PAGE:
­

Inspection procedure

In most municipalities a swimming pool is considered to be an auxiliary structure, and, as such, a building permit is required prior to construction. After completion, depending on the municipality, a Final Inspection Certificate, a Certificate of Compliance, or a Certificate of Occupancy is normally issued. If the house that you are inspecting has a swimming pool, check to see if there is a completion certificate for the pool.

There are certain limitations in a home inspection with regard to a swimming pool that you should be aware of. With no splashing, the average water loss in one week from evaporation is less than 1 inch. There could be a leak in the underground piping that causes the water level to drop more than what would be expected over a 24-hour period. This is a major problem to correct, but it will never be picked up during a home inspection. Pools lose water continuously through evaporation, splashing, and on the bodies of swimmers as they get out of the water. This is normal. However, a steady drop in the water line even when the pool is not being used may indicate a leak. This item should be discussed with the seller. In addition, the chemical composition of the water is generally not checked as part of a home inspection because it is considered to be normal ongoing maintenance.

Real Estate Home Inspection photographs of house defects

As you walk around the house during your exterior inspection, check to see if there is a fence that encloses the swimming pool. This is important from a safety point of view. The fence should provide limited access to the pool. The gate(s) must be self-closing and self-latching. Check the condition of the fence and the operation of the gate. If maintenance is needed, record it on your worksheet for later correction.

The swimming pool and equipment can be inspected either before or after the inspection of the house, whichever is convenient. Check the condition of the deck that surrounds the pool. With an in-ground pool the deck is often concrete, although it could be stone, tile, or brick. Specifically look for cracked, chipped, or settled sections. Uneven joints between the sections are considered tripping hazards. If there are any open joints, particularly between the deck and the coping, they must be sealed. While on the deck if there is a grab rail, ladder, and slide, check to see if they are adequately anchored to the deck. If there is a diving board, look for cracks. If there are any, the board should be replaced. Is the board topped with a nonslip coating? Many older pools with diving boards do not meet new diving board standards. The safety upgrades outlined in the standards are mandatory. Check with a local pool company for the latest standards. With an aboveground pool the deck is generally wood constructed. Check the decking and railing for cracked, broken, or rotting sections. If there is access to the area below the deck, inspect the support framing.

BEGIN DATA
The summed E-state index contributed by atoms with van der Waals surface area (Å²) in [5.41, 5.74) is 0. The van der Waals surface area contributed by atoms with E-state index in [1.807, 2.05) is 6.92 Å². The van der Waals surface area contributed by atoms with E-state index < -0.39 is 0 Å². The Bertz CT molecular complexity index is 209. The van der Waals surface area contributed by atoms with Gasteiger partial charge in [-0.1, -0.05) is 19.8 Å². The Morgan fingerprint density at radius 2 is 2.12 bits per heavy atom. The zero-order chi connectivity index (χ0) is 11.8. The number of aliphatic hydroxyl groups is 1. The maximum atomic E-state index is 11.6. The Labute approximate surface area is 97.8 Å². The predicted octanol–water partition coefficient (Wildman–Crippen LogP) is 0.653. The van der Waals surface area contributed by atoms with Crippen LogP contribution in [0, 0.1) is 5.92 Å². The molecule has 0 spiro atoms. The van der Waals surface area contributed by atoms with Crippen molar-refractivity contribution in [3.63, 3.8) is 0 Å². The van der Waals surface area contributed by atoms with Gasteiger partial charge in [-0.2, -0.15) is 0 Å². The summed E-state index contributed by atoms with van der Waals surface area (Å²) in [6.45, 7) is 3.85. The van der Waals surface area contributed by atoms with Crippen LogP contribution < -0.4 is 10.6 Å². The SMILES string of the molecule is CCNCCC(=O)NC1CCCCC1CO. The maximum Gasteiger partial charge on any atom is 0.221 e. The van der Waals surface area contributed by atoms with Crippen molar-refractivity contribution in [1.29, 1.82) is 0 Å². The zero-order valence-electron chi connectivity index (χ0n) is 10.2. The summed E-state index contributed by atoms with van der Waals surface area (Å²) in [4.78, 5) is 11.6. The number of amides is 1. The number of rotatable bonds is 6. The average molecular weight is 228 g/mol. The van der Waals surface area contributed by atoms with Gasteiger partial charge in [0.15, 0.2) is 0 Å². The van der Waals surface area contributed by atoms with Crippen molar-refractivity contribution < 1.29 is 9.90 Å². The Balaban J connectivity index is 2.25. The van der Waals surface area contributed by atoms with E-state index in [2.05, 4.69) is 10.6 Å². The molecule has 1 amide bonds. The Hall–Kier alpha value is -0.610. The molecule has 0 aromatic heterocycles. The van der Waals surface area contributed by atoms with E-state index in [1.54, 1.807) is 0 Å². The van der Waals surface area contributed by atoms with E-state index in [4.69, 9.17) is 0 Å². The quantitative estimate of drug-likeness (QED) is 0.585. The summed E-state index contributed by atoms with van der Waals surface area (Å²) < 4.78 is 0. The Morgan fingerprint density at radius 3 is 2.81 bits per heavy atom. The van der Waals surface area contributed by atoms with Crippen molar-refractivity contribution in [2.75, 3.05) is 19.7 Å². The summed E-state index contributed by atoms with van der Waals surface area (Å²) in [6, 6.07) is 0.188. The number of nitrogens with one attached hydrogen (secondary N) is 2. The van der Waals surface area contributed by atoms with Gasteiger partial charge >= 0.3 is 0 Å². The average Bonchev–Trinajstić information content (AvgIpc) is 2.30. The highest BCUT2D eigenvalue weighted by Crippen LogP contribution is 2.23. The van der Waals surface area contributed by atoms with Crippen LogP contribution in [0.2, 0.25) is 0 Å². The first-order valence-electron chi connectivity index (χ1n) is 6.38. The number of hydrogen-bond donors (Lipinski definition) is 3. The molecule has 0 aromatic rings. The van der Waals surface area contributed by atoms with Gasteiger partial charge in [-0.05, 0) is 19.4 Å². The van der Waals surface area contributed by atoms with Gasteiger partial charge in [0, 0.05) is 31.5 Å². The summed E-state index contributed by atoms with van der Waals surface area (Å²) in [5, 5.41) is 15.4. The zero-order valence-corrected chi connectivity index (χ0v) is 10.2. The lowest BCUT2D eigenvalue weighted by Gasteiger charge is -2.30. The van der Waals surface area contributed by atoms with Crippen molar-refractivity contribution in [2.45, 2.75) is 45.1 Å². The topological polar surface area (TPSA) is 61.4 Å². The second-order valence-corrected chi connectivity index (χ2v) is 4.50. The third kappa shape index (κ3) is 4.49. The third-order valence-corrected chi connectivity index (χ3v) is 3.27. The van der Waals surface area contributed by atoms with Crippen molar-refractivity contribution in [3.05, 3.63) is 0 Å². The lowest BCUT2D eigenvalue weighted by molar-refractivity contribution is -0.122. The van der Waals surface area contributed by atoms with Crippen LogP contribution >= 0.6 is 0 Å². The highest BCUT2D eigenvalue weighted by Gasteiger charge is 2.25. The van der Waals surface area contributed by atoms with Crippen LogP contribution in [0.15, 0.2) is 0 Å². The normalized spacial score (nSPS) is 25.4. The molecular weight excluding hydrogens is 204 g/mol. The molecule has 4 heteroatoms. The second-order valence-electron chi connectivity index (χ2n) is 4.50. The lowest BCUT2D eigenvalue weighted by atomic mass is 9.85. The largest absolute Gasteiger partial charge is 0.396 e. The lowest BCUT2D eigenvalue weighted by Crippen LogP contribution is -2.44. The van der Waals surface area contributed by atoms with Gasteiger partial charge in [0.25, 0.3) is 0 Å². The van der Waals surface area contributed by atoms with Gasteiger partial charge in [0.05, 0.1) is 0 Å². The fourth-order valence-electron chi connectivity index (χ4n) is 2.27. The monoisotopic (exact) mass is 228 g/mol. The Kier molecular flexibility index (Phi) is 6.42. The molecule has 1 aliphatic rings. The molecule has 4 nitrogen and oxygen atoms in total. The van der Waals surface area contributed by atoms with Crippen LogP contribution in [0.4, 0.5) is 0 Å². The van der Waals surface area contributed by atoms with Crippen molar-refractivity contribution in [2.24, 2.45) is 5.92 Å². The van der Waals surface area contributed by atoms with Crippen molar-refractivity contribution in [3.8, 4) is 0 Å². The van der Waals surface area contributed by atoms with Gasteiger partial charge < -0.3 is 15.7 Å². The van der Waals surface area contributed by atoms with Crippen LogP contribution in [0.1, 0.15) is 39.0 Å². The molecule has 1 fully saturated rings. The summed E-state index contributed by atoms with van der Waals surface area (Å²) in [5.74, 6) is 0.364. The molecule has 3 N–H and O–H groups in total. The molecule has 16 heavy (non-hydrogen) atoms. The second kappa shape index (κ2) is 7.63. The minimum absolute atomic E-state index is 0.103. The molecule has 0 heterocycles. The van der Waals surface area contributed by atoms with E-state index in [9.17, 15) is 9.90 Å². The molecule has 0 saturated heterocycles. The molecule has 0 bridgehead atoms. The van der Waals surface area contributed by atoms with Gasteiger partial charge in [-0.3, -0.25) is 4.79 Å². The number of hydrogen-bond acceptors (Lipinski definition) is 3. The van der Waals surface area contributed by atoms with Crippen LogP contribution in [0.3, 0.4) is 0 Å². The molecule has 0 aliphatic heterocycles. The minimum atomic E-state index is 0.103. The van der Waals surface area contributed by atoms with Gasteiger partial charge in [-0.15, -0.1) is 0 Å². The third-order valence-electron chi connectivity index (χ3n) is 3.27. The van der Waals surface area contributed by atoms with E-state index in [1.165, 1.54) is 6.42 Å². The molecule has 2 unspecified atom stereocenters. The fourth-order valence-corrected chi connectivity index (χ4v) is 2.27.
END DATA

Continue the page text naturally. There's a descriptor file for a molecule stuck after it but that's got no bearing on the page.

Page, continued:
After the deck inspection check the condition of the pool’s sidewalls. With a vinyl-lined pool, look for staining, discolorations, or tears in the lining. Faded liners are more likely to tear. Has any portion of the lining pulled out of the edge retainer? If there are stains in the liner at the bottom of the pool that don’t continue up the sides, it may indicate a fungal growth in the sand below the liner. With tile-lined concrete walls, look for cracked, loose, chipped, or missing tiles. If the walls are finished with plaster, check for spalling (flaking or chipped) or cracked sections. With painted walls, look for flaking or faded paint and cracks. As you walk around the pool looking at the sidewalls, check the skimmer. Does the weir move freely? Is it broken or missing? Is the strainer basket in place? Is it damaged?